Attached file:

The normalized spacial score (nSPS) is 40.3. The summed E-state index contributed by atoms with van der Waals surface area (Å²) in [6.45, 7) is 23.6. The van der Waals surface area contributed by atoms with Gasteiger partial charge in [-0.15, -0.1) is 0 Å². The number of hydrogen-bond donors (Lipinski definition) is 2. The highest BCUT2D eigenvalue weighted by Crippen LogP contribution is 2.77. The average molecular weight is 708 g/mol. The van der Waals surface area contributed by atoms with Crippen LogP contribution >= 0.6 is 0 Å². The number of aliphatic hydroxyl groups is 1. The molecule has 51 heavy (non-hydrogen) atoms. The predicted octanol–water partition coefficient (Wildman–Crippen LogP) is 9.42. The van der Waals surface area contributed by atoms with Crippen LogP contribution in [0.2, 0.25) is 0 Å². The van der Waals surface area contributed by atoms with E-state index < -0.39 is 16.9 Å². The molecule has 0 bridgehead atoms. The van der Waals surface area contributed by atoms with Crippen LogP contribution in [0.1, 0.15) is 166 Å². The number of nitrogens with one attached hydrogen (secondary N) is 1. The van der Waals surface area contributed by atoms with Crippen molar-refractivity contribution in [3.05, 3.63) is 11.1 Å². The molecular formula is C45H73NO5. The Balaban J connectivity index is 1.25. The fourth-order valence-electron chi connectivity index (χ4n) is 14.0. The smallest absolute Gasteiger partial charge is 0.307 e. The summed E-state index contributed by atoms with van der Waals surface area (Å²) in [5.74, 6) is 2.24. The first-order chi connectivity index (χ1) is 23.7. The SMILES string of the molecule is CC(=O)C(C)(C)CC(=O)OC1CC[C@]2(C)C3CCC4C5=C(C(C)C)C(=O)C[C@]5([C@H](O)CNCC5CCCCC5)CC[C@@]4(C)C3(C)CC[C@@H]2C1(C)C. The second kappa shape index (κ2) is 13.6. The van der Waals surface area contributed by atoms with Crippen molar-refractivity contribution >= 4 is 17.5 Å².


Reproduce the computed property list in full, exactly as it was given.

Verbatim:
The normalized spacial score (nSPS) is 40.3. The summed E-state index contributed by atoms with van der Waals surface area (Å²) in [6.45, 7) is 23.6. The van der Waals surface area contributed by atoms with Gasteiger partial charge in [-0.15, -0.1) is 0 Å². The number of hydrogen-bond donors (Lipinski definition) is 2. The highest BCUT2D eigenvalue weighted by Crippen LogP contribution is 2.77. The average molecular weight is 708 g/mol. The van der Waals surface area contributed by atoms with Crippen LogP contribution >= 0.6 is 0 Å². The number of aliphatic hydroxyl groups is 1. The molecule has 51 heavy (non-hydrogen) atoms. The predicted octanol–water partition coefficient (Wildman–Crippen LogP) is 9.42. The van der Waals surface area contributed by atoms with Crippen LogP contribution in [0.2, 0.25) is 0 Å². The van der Waals surface area contributed by atoms with E-state index < -0.39 is 16.9 Å². The molecule has 0 bridgehead atoms. The van der Waals surface area contributed by atoms with Crippen LogP contribution in [0.1, 0.15) is 166 Å². The number of nitrogens with one attached hydrogen (secondary N) is 1. The van der Waals surface area contributed by atoms with Crippen molar-refractivity contribution in [3.05, 3.63) is 11.1 Å². The molecular formula is C45H73NO5. The Balaban J connectivity index is 1.25. The fourth-order valence-electron chi connectivity index (χ4n) is 14.0. The smallest absolute Gasteiger partial charge is 0.307 e. The summed E-state index contributed by atoms with van der Waals surface area (Å²) in [5.74, 6) is 2.24. The first-order chi connectivity index (χ1) is 23.7. The SMILES string of the molecule is CC(=O)C(C)(C)CC(=O)OC1CC[C@]2(C)C3CCC4C5=C(C(C)C)C(=O)C[C@]5([C@H](O)CNCC5CCCCC5)CC[C@@]4(C)C3(C)CC[C@@H]2C1(C)C. The second kappa shape index (κ2) is 13.6. The van der Waals surface area contributed by atoms with Crippen molar-refractivity contribution >= 4 is 17.5 Å².